Becoming aware of the craving or urge is always the first step toward understanding the problem.

If you pretend that the urge doesn’t exist, if you don’t accept and admit that you have a problem around carby goodies, you cannot begin to take the essential steps required to overcome it.

Observe yourself for several days to see what you are doing.

Don’t judge yourself.

And don't try to change anything just yet.

Just watch how you unconsciously strive to fulfill the pleasurable sensation of taste when satisfying those cravings. Watch how you quench the craving to avoid the discomfort that craving creates.

Eyes Looking Through Fingers: SEE Those Urges
To conquer cravings for carbohydrates,
you have to first be able to SEE those urges for yourself!

Most people give into cravings because they have a strong urge to make the craving go away.

Cravings are uncomfortable.

You might believe that pain is bad and the pleasure indulging brings is worth the cost. At least, at the moment of doing. This is unconscious behavior, so don't beat yourself up.

Just SEE it.

Strategy #2: What is Triggering the Craving?

Smiley is Frowning and Happy on its Chest is Crossed Out
Pay attention to what you FEEL when you're craving
something that is off plan.

Once you see and admit you have a problem, you are ready to begin discovering what is actually triggering the hunger.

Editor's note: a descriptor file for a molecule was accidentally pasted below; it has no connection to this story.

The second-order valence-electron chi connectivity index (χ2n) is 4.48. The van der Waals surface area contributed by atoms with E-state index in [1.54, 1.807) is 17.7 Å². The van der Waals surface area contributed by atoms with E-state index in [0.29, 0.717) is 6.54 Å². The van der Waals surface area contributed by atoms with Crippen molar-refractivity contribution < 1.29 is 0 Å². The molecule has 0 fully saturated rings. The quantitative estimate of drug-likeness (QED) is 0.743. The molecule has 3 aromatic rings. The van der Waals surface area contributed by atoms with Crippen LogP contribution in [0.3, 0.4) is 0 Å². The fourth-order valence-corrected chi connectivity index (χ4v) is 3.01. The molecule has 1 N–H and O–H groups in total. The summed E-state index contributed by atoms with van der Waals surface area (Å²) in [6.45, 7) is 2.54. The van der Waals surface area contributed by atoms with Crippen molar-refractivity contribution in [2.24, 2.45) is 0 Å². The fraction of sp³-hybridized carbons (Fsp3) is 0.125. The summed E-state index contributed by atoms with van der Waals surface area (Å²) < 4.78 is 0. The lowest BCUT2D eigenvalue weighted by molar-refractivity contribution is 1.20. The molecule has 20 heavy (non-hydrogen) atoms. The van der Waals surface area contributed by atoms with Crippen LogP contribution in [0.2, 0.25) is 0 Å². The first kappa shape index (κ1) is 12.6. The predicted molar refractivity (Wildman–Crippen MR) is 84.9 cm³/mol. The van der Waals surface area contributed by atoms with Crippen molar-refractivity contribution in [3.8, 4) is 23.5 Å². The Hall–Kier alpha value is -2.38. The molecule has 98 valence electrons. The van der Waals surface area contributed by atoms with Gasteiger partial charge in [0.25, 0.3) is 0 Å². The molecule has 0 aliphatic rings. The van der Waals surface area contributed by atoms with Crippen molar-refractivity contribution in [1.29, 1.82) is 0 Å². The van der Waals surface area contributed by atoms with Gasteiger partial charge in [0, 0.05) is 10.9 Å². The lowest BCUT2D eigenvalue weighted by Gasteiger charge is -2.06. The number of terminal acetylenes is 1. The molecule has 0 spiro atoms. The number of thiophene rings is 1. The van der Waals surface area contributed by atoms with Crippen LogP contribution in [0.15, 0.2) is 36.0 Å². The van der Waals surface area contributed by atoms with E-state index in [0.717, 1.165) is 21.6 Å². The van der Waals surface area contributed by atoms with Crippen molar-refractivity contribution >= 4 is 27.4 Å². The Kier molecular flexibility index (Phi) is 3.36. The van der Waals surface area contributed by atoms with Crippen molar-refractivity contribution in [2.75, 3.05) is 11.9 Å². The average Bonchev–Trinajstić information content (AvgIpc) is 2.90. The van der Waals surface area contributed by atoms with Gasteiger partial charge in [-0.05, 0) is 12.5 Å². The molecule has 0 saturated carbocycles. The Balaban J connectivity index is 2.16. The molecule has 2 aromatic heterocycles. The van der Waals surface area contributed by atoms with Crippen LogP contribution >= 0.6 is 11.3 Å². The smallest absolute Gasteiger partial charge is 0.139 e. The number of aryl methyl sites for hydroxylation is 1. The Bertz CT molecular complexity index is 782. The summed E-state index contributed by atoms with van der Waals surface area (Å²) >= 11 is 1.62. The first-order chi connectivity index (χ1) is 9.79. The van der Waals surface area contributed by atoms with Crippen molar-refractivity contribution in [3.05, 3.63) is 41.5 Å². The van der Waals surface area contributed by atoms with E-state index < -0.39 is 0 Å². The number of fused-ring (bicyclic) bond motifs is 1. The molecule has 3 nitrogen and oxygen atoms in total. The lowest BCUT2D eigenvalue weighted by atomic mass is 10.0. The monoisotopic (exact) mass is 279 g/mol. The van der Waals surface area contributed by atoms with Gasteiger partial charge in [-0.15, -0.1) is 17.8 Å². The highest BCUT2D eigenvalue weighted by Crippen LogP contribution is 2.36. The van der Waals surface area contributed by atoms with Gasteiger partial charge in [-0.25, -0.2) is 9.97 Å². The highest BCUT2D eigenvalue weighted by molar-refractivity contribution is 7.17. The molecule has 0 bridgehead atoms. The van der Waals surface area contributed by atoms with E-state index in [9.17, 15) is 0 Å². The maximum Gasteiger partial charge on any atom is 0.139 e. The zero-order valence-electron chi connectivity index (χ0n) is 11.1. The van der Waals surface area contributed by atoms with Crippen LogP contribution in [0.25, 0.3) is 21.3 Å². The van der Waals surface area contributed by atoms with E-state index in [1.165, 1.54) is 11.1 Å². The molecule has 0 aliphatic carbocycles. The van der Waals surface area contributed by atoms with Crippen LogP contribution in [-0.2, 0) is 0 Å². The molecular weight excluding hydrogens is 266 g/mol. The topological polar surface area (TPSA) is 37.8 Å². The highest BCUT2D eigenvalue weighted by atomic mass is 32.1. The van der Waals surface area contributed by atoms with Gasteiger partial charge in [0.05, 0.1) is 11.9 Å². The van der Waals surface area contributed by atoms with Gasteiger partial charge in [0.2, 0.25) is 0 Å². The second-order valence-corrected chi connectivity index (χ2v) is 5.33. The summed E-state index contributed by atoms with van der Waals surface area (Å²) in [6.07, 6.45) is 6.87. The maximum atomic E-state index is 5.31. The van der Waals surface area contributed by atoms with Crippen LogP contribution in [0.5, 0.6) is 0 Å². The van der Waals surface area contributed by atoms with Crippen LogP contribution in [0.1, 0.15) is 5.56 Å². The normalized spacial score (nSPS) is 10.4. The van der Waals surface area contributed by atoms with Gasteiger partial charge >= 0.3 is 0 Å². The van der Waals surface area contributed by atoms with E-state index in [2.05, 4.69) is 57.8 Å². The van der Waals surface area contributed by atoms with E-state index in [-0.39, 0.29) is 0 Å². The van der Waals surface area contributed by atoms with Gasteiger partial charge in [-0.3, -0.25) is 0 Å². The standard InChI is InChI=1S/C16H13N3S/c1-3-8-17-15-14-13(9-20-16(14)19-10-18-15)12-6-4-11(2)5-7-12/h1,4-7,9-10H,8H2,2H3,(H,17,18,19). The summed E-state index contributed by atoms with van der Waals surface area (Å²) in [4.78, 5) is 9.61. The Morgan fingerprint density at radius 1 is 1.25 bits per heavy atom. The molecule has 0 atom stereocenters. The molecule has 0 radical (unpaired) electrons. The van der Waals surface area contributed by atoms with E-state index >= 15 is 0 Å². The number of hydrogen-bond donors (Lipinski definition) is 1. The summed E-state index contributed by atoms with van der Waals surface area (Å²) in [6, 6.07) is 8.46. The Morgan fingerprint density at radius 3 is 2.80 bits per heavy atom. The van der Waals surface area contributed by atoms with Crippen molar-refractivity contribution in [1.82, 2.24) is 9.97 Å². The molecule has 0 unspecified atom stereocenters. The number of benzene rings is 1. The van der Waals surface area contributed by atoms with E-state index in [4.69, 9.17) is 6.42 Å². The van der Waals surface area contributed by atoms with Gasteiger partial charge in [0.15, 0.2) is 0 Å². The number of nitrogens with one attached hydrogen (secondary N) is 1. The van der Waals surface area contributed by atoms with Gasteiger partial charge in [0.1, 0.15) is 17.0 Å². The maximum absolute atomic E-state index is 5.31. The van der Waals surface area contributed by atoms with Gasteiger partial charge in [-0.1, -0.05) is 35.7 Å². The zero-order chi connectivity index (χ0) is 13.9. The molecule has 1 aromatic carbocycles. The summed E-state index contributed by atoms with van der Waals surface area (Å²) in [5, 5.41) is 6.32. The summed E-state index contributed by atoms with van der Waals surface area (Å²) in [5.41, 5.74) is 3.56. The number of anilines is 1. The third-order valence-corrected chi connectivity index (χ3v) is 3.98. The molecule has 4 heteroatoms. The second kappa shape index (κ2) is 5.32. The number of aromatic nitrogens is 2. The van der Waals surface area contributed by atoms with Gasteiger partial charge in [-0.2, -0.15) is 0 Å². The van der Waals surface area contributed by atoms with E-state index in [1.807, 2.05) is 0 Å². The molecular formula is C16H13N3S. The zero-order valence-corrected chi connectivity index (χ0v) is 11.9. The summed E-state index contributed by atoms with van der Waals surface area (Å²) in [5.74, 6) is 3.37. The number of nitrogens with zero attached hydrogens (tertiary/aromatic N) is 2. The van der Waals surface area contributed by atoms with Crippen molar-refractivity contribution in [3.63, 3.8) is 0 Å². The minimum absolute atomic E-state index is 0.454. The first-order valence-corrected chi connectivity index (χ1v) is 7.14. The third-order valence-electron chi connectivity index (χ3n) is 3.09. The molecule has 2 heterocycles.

Many triggers and emotional states cause us to overeat, so the next step after acceptance is to take a good look at your emotional state.

Notice how uncomfortable you feel when craving something off plan. In addition to the discomfort of the craving itself, you might also feel guilt or deprivation. Depending on the situation, you could feel angry or bored.

Also, take note of your overall emotional state. Are you:
  • tired
  • stressed
  • frustrated
Emotional triggers can involve people, events, the environment or even past memories of a happier time. They do not have to be connected to specific foods.

Strategy #3: Stop Blaming Carbohydrates for Those Cravings

Low-carb diets work due to the reduced hunger and cravings that come as a result of increased protein and carbohydrate restriction. Since carbs are limited, however, you might feel tempted to blame those carbohydrates for making you overeat.

While certain hormonal conditions and elevated triglycerides can increase hunger, due to leptin resistance, carbohydrates can't force you to put those goodies into your mouth.

Only YOU can do that.